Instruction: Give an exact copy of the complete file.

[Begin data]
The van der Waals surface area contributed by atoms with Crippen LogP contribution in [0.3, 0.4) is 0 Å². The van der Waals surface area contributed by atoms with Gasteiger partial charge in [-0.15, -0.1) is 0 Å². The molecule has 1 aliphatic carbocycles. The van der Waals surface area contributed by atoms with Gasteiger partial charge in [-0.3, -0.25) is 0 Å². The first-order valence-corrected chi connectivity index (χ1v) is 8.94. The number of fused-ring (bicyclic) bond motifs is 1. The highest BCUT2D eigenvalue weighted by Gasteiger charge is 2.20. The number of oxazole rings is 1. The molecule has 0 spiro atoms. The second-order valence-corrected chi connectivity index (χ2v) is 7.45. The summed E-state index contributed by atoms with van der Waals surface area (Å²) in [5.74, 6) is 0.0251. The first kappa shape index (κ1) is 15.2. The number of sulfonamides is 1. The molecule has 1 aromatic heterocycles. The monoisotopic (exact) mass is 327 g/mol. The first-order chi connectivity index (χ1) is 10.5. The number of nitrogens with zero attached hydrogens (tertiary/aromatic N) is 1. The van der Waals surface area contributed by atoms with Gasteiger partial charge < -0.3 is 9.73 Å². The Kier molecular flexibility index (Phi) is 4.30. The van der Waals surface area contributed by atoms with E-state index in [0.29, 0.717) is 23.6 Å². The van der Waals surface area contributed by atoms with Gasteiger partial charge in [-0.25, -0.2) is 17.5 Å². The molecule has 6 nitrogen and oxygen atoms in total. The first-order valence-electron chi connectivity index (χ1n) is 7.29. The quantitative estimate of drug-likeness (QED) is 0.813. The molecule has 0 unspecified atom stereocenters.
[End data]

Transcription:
The van der Waals surface area contributed by atoms with Crippen LogP contribution in [0.3, 0.4) is 0 Å². The van der Waals surface area contributed by atoms with Gasteiger partial charge in [-0.15, -0.1) is 0 Å². The molecule has 1 aliphatic carbocycles. The van der Waals surface area contributed by atoms with Gasteiger partial charge in [-0.3, -0.25) is 0 Å². The first-order valence-corrected chi connectivity index (χ1v) is 8.94. The number of fused-ring (bicyclic) bond motifs is 1. The highest BCUT2D eigenvalue weighted by Gasteiger charge is 2.20. The number of oxazole rings is 1. The molecule has 0 spiro atoms. The second-order valence-corrected chi connectivity index (χ2v) is 7.45. The summed E-state index contributed by atoms with van der Waals surface area (Å²) in [5.74, 6) is 0.0251. The first kappa shape index (κ1) is 15.2. The number of sulfonamides is 1. The molecule has 1 aromatic heterocycles. The monoisotopic (exact) mass is 327 g/mol. The first-order chi connectivity index (χ1) is 10.5. The number of nitrogens with zero attached hydrogens (tertiary/aromatic N) is 1. The van der Waals surface area contributed by atoms with Gasteiger partial charge < -0.3 is 9.73 Å². The Kier molecular flexibility index (Phi) is 4.30. The van der Waals surface area contributed by atoms with E-state index in [0.29, 0.717) is 23.6 Å². The van der Waals surface area contributed by atoms with Gasteiger partial charge in [-0.25, -0.2) is 17.5 Å². The molecule has 6 nitrogen and oxygen atoms in total. The first-order valence-electron chi connectivity index (χ1n) is 7.29. The quantitative estimate of drug-likeness (QED) is 0.813. The molecule has 0 unspecified atom stereocenters.